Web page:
And all this in a 10 pin package for a whopping \$9.30 at Digikey....

Meindert

Re: sine routines

The original poster already has a DAC.

If all you want is sine/square/triangle waves, that chip will do it.  If you
want to do more interesting things, it won't.

But I think I'm going to take a longer look at it, for some radio projects I
have in mind.

Re: sine routines

You can use a Taylor series. And if your angles are small you can get away
with a limited number of terms, depending on the required precision. You may
do it with integer math and the approprate scaling.

For example, for small angles, sin(x)=x  (in radians)

The next refinement: sin(x) = x - x*x /2 For angles below 1 radian this may
be sufficient.

Wim

Re: sine routines

Sorry, no such animal.  The fastest way to calculate sines is table
lookup and interpolation.  Also think 'octents' rather than quadrants to
preserve accuracy.

-- Regards, Albert
----------------------------------------------------------------------
AM Research, Inc.                  The Embedded Systems Experts
http://www.amresearch.com 916.780.7623
----------------------------------------------------------------------

Re: sine routines

Fastest I've seen was look-up with linear interpolation on a
twice-folded (at pi and pi/2) table of numerators for a fraction
with denominator 65535. All of the processing was performed in
integer math except the final division. Accuracy was pretty good
and the code was completely portable (the application wasn't for
an 8052).
--
Morris Dovey
West Des Moines, Iowa USA
We've slightly trimmed the long signature. Click to see the full one.
Re: sine routines

thank

This is a very fast but quite imprecise method of generating a sine-like
wave. I guess whether it is suitable depends what you want to use for. I
used it years ago on a PIC in conjunction with a software PWM and decay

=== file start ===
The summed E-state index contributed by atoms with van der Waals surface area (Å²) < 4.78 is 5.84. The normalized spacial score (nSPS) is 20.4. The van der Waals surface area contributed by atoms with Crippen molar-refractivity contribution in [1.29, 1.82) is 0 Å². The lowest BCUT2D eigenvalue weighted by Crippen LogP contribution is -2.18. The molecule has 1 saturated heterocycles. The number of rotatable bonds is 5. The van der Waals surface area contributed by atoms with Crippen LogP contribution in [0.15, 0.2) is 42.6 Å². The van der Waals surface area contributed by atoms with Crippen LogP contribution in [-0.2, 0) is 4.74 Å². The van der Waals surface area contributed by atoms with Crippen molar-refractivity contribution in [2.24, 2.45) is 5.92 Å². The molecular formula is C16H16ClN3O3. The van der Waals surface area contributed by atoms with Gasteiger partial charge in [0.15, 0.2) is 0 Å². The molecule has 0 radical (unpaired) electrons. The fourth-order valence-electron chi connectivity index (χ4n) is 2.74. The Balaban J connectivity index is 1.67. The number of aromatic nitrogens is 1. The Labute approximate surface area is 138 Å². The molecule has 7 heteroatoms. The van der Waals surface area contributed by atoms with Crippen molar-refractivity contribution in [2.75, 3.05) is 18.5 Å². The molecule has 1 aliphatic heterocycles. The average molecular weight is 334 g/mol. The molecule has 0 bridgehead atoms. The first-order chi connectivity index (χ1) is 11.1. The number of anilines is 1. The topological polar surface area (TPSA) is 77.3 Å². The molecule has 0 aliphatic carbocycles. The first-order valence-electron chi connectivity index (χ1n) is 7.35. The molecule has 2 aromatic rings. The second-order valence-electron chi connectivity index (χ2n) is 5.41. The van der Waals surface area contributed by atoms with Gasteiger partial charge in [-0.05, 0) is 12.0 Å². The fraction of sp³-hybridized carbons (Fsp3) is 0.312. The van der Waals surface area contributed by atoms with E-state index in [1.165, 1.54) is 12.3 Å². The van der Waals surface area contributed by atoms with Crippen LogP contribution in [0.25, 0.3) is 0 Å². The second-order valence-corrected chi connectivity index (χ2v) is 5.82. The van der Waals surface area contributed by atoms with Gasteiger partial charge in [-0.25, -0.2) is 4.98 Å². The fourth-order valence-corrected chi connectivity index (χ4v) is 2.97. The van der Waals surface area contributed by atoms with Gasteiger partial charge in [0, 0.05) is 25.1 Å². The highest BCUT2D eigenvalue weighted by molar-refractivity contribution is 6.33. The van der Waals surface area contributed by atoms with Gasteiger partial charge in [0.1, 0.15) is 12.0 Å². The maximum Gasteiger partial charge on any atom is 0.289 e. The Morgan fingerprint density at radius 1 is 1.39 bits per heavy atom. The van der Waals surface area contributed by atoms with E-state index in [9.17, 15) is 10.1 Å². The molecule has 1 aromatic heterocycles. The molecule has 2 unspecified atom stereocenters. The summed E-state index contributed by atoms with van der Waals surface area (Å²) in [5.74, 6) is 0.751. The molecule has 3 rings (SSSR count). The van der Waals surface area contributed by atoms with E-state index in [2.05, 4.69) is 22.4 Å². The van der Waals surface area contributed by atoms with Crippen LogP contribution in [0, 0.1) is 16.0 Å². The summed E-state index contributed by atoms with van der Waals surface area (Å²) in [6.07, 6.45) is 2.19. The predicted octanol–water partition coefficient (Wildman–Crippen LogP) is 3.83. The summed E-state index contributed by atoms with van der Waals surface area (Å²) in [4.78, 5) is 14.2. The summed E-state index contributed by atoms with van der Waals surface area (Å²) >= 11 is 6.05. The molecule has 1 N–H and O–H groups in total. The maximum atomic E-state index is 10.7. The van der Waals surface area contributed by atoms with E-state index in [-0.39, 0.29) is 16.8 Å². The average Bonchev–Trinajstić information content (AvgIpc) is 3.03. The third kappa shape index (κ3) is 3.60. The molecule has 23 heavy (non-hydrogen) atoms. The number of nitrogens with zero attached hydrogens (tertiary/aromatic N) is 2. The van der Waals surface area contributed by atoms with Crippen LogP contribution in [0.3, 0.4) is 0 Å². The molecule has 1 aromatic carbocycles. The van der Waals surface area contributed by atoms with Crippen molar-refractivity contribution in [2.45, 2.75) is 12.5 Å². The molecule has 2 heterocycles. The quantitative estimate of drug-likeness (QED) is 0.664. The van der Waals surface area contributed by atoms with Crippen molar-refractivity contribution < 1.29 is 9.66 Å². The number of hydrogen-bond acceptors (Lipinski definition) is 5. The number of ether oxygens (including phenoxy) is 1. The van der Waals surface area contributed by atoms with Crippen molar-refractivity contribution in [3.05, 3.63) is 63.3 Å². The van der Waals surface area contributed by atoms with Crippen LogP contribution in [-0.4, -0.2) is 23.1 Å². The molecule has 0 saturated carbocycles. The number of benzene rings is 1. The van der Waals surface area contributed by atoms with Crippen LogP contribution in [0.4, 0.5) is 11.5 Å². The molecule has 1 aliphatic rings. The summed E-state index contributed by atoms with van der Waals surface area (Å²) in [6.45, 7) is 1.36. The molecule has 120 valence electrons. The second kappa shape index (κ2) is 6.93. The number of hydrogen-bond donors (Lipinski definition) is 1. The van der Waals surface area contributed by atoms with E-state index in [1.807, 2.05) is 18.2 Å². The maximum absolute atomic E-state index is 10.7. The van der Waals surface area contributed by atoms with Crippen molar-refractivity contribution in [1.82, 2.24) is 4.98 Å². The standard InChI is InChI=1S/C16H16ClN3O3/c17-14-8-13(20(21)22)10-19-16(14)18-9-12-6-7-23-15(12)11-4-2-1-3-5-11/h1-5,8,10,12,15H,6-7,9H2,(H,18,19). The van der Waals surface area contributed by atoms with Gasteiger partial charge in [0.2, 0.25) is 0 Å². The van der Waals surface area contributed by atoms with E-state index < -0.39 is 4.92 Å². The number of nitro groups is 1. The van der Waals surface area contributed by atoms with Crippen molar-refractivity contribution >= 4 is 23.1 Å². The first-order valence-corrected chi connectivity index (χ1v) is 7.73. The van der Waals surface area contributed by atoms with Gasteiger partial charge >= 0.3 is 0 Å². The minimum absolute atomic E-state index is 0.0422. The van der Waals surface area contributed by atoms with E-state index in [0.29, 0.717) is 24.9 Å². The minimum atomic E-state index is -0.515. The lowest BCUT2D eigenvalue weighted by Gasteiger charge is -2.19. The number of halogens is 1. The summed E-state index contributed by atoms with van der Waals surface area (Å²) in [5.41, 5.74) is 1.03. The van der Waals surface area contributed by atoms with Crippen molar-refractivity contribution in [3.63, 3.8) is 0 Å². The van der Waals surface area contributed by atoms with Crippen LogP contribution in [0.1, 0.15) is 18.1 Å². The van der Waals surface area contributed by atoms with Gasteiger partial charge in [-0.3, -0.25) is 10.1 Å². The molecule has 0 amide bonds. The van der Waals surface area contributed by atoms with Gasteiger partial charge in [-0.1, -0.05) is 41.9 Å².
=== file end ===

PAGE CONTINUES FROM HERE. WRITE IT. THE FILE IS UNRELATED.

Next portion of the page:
function to generate a pleasing bell-like tone. I tried it out just now on
C++Builder, so I'll just paste the code and let you play with it to see if
it works for you. I seem to remember it may decay over time by itself due to
rounding errors:

void __fastcall TForm1::FormCreate(TObject *Sender)
{
int s=Image1->Height/4;
int c=0;
for( int x=0; x<Image1->Width; x++ )
{
c = c+s/16;
s = s-c/16;
Image1->Canvas->Pixels[x][s+Image1->Height/2]
=(TColor)0x00FF0000;
}
}

Peter.

Re: sine routines

thank

I am sorry, terribly busy, but you can get there from here (I had to)

circles ( and sines, fit for your purpose) using only add and subtract

X = 100: y = 0

FOR   i = 1 TO 1000

PRINT X, y

X = X - y / 256
y = y + X / 256

NEXT

If you cannot do it I will dig out the Scamp (INS8060) code, eventually.

David F. Cox

Re: sine routines
hi, this is the simplification of the compound angle formulas, it works very
well and can be quite quick but not as fast as a lookup table.

Re: sine routines

very

in context: I had to drive a stepper motor around 1 metre diameter circles
with an accuracy of 0.1 mm using a 2K EPROM

========
original post:
I am sorry, terribly busy, but you can get there from here (I had to)

circles ( and sines, fit for your purpose) using only add and subtract

X = 100: y = 0

FOR   i = 1 TO 1000

PRINT X, y

X = X - y / 256
y = y + X / 256

NEXT

If you cannot do it I will dig out the Scamp (INS8060) code, eventually.

David F. Cox
======